A version of this article originally appeared in Rocky Mountain Writer in August 2011.
Synopsis: a perfect fit
by Janet Lane
I should never have touched the dress, but the tailoring was exquisite, the design flattering. Heart skipping with anticipation, I entered the changing room. I searched for a zipper but found none. Odd, I thought, given the small-waisted style. Doubts cooled my hopes. I have wide shoulders and a woman’s hips, and it wasn’t looking good.
I lifted my arms and slipped the dress over my head. It stuck on my shoulders, so I squirmed and wiggled until the dress was half on.
Breathing heavier, images of mutating hornworms came to mind, but I remembered the lovely draping effect of the skirt and found renewed resolve. I pulled the hemline down and a seam ripped. What kind of pretzel did the fashion manufacturer think I was? I pulled harder.
I conceded to the dress. It would ruin whatever hair style I had, any way. I reversed my efforts but the fabric, wedged so tightly on my body, wouldn’t budge.
I was stuck, trapped in a prison of tight, unyielding black fabric. The lining was as strong as any straight jacket. I couldn’t see. Sweat broke out in my armpits, not perspiration, ladies.
A knock at the door. The dressing room attendant. I swallowed and found my voice. “Yes?”
“Having problems in there? Can I help?”
Like most women, I’d rather submit to blood withdrawal before admitting I needed help in a dressing room. “No, thanks. Just ... checking different angles, that’s all.” Oh, sweet worry, I thought, if only to have access to some scissors. $189 (before the sale) or not, it would have made an interesting scarf. Recalling my Lamaze classes, I took some hoo-hee breaths and continued extricating myself.
Yes. I escaped. And bought it. I’d ripped my way into a purchase, after all. I sew, so I added a zipper, something the designer should have done if he weren’t an evil woman-hater. It has since become one of my favorite dresses.
What, you may say, does any of this have to do with writing?
I’m reminded of this experience when I try to write a synopsis. I enter them with the highest of hopes and optimism, believing that this time the words will flow, that I will be more able this time to condense a 400-page story into two pages. I’m afraid, but lured by the prospect of owning a strong marketing tool for the novel I have labored so hard to write. It never fits without pain, suffering, and a dose or two of terror, along with embarrassment when the critiques arrive. It always costs more, in terms of time and brain damage, than I ever anticipate, and in the end it doesn’t fit exactly right. It always takes another adjustment and more hard thinking.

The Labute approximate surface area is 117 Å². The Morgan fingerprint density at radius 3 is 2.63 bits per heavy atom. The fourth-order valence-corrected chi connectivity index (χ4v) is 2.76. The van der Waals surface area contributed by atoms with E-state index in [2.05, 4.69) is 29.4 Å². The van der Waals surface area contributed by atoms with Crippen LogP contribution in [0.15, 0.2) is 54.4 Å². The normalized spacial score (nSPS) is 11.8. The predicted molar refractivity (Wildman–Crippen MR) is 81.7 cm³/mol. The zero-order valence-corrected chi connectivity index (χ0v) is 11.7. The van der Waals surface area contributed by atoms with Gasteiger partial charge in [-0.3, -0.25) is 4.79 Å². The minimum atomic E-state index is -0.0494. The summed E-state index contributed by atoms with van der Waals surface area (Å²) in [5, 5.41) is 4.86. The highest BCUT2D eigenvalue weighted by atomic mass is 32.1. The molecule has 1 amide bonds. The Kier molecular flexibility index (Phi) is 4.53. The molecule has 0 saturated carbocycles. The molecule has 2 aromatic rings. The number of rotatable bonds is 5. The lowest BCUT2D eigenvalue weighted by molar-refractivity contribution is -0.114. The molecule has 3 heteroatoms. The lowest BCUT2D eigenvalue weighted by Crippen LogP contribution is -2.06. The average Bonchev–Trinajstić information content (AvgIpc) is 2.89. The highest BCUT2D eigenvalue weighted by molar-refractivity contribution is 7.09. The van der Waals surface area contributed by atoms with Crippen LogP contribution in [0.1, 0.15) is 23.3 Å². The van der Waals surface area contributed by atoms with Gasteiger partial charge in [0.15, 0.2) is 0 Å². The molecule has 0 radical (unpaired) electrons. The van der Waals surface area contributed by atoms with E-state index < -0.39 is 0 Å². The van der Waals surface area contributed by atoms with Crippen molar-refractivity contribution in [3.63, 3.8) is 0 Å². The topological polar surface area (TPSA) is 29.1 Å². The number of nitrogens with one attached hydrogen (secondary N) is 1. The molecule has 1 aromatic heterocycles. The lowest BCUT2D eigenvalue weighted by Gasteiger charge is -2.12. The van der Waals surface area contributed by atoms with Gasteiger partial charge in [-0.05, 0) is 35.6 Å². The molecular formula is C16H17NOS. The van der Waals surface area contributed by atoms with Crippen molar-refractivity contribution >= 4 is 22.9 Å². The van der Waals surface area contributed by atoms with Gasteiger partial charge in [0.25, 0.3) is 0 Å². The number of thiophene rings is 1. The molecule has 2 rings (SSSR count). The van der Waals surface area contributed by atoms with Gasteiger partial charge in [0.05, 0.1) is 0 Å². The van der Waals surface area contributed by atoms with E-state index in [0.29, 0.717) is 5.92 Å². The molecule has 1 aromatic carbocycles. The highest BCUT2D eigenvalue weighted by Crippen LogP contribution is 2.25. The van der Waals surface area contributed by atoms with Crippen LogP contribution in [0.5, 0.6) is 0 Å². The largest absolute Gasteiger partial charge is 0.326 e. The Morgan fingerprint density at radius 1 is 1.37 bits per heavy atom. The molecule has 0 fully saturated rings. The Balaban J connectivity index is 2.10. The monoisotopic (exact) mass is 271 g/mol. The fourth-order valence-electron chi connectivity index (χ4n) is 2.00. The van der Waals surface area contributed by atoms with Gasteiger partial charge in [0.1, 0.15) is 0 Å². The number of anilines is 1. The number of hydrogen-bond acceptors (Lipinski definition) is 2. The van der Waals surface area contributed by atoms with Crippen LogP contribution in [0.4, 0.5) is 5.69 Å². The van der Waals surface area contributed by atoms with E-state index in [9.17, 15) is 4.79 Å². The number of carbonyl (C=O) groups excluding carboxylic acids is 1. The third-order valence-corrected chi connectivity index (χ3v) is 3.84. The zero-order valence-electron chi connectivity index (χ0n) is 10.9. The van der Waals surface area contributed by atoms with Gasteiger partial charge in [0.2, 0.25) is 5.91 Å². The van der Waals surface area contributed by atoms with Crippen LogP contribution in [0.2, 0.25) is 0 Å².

And if I stay with it, it becomes, like the dress, an asset worth the effort.
Just think. Isn’t it wonderful that the synopsis generally runs one to eight pages, and the novel runs three to four hundred? Such a better ratio than the other way around!
It’s spring, time for an attitude adjustment. A synopsis is a wonderful thing. Here are two reasons why:
1. A clearly written synopsis is an excellent selling tool.
We can write the most memorable story in the world, but if we can’t communicate what the book is about, we can’t sell it. Unless we’re prepared to visit New York and physically visit all the editors and agents and deliver our spiels orally, the synopsis is our representative. We want that representative to be knowledgeable and dressed to impress.
2. A clearly written synopsis is an excellent writing tool.
A synopsis is so hated because it points out, with a glaring spotlight, those areas of our book that are unclear, undeveloped, missing, inconsistent and/or just plain wrong.
A dear friend compared writing a synopsis to sticking your freshly washed face into one of those well-lit magnified makeup mirrors that reveal all the pores, wrinkles and zits.
Using this analogy, this is a unique chance to re-make ourselves, to erase the imperfections before going out into the publishing world.
Synopsis. It’s confining, seemingly impossible, terrifying, challenging, embarrassing and time-consuming. But I challenge you: complete one on your current project and you’ll see for yourself the magic it can work for your novel.
Multi-published author Janet Lane writes women’s fiction and historical romance set in 15th century England during the so-called “Gypsy Honeymoon” period. She launched her “Romancing the Tome” column in RMFW’s Rocky Mountain Writer twelve years ago and has been contributing to it ever since. Janet also blogs on craft and the writing life at www.janetlane.wordpress.com